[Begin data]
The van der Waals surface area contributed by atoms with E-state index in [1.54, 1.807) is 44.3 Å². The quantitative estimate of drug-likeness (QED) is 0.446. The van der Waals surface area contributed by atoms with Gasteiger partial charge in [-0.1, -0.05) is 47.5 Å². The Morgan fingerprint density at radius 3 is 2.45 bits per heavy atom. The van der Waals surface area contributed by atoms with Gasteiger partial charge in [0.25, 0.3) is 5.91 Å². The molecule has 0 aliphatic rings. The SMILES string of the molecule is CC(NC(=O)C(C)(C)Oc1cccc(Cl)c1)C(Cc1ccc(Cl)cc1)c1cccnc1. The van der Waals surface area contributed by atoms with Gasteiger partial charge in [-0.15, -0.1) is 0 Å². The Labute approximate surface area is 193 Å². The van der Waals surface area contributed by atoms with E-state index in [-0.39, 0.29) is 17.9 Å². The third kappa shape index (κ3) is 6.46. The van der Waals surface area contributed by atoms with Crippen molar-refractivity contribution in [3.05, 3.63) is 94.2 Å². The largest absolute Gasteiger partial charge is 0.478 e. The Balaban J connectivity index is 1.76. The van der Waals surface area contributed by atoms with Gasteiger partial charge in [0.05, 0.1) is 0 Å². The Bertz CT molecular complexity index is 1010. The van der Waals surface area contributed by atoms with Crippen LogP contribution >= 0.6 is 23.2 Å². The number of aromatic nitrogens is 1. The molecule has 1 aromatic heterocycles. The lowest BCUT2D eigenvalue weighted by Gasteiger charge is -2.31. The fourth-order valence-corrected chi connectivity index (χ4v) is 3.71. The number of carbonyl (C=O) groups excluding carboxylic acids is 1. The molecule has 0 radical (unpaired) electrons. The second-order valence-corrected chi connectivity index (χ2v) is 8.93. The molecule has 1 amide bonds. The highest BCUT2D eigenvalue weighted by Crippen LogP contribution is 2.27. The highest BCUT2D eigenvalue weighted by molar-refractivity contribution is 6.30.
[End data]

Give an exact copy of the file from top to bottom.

The van der Waals surface area contributed by atoms with E-state index in [1.54, 1.807) is 44.3 Å². The quantitative estimate of drug-likeness (QED) is 0.446. The van der Waals surface area contributed by atoms with Gasteiger partial charge in [-0.1, -0.05) is 47.5 Å². The Morgan fingerprint density at radius 3 is 2.45 bits per heavy atom. The van der Waals surface area contributed by atoms with Gasteiger partial charge in [0.25, 0.3) is 5.91 Å². The molecule has 0 aliphatic rings. The SMILES string of the molecule is CC(NC(=O)C(C)(C)Oc1cccc(Cl)c1)C(Cc1ccc(Cl)cc1)c1cccnc1. The van der Waals surface area contributed by atoms with Gasteiger partial charge in [-0.15, -0.1) is 0 Å². The Labute approximate surface area is 193 Å². The van der Waals surface area contributed by atoms with E-state index in [-0.39, 0.29) is 17.9 Å². The third kappa shape index (κ3) is 6.46. The van der Waals surface area contributed by atoms with Crippen molar-refractivity contribution in [3.05, 3.63) is 94.2 Å². The largest absolute Gasteiger partial charge is 0.478 e. The Balaban J connectivity index is 1.76. The van der Waals surface area contributed by atoms with Gasteiger partial charge in [0.05, 0.1) is 0 Å². The Bertz CT molecular complexity index is 1010. The van der Waals surface area contributed by atoms with Crippen LogP contribution >= 0.6 is 23.2 Å². The number of aromatic nitrogens is 1. The molecule has 1 aromatic heterocycles. The lowest BCUT2D eigenvalue weighted by Gasteiger charge is -2.31. The fourth-order valence-corrected chi connectivity index (χ4v) is 3.71. The number of carbonyl (C=O) groups excluding carboxylic acids is 1. The molecule has 0 radical (unpaired) electrons. The second-order valence-corrected chi connectivity index (χ2v) is 8.93. The molecule has 1 amide bonds. The highest BCUT2D eigenvalue weighted by Crippen LogP contribution is 2.27. The highest BCUT2D eigenvalue weighted by molar-refractivity contribution is 6.30.